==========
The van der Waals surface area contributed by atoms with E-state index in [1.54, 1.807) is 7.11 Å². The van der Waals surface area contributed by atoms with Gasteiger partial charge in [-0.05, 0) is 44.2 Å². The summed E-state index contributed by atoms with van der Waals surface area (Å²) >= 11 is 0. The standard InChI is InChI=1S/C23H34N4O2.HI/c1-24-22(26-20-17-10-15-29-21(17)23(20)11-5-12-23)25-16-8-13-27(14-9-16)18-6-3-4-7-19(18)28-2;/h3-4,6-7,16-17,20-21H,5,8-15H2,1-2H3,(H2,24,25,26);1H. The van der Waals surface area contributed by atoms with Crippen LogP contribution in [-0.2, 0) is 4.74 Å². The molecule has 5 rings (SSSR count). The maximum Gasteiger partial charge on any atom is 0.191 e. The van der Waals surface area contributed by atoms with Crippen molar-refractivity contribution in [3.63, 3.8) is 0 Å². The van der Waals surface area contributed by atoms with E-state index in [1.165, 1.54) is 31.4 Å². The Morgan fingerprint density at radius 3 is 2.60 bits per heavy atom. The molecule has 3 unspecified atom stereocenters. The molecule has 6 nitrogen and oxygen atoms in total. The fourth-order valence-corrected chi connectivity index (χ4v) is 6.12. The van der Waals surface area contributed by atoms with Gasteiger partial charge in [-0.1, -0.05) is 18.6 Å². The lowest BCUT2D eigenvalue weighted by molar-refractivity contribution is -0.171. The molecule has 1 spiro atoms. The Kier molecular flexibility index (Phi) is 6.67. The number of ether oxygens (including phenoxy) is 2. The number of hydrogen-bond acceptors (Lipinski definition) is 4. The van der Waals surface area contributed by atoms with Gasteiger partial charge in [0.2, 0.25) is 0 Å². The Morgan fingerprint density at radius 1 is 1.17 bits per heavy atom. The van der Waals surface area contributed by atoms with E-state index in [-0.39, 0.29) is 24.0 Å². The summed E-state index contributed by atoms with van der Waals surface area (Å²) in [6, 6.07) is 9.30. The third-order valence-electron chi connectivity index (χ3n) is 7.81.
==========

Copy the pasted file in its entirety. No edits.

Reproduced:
The van der Waals surface area contributed by atoms with E-state index in [1.54, 1.807) is 7.11 Å². The van der Waals surface area contributed by atoms with Gasteiger partial charge in [-0.05, 0) is 44.2 Å². The summed E-state index contributed by atoms with van der Waals surface area (Å²) >= 11 is 0. The standard InChI is InChI=1S/C23H34N4O2.HI/c1-24-22(26-20-17-10-15-29-21(17)23(20)11-5-12-23)25-16-8-13-27(14-9-16)18-6-3-4-7-19(18)28-2;/h3-4,6-7,16-17,20-21H,5,8-15H2,1-2H3,(H2,24,25,26);1H. The van der Waals surface area contributed by atoms with Crippen LogP contribution in [-0.2, 0) is 4.74 Å². The molecule has 5 rings (SSSR count). The maximum Gasteiger partial charge on any atom is 0.191 e. The van der Waals surface area contributed by atoms with Crippen molar-refractivity contribution in [3.63, 3.8) is 0 Å². The van der Waals surface area contributed by atoms with E-state index in [1.165, 1.54) is 31.4 Å². The Morgan fingerprint density at radius 3 is 2.60 bits per heavy atom. The molecule has 3 unspecified atom stereocenters. The molecule has 6 nitrogen and oxygen atoms in total. The fourth-order valence-corrected chi connectivity index (χ4v) is 6.12. The van der Waals surface area contributed by atoms with Gasteiger partial charge in [-0.1, -0.05) is 18.6 Å². The lowest BCUT2D eigenvalue weighted by molar-refractivity contribution is -0.171. The molecule has 1 spiro atoms. The Kier molecular flexibility index (Phi) is 6.67. The number of ether oxygens (including phenoxy) is 2. The number of hydrogen-bond acceptors (Lipinski definition) is 4. The van der Waals surface area contributed by atoms with Gasteiger partial charge in [0.2, 0.25) is 0 Å². The Morgan fingerprint density at radius 1 is 1.17 bits per heavy atom. The van der Waals surface area contributed by atoms with E-state index in [-0.39, 0.29) is 24.0 Å². The summed E-state index contributed by atoms with van der Waals surface area (Å²) in [6, 6.07) is 9.30. The third-order valence-electron chi connectivity index (χ3n) is 7.81.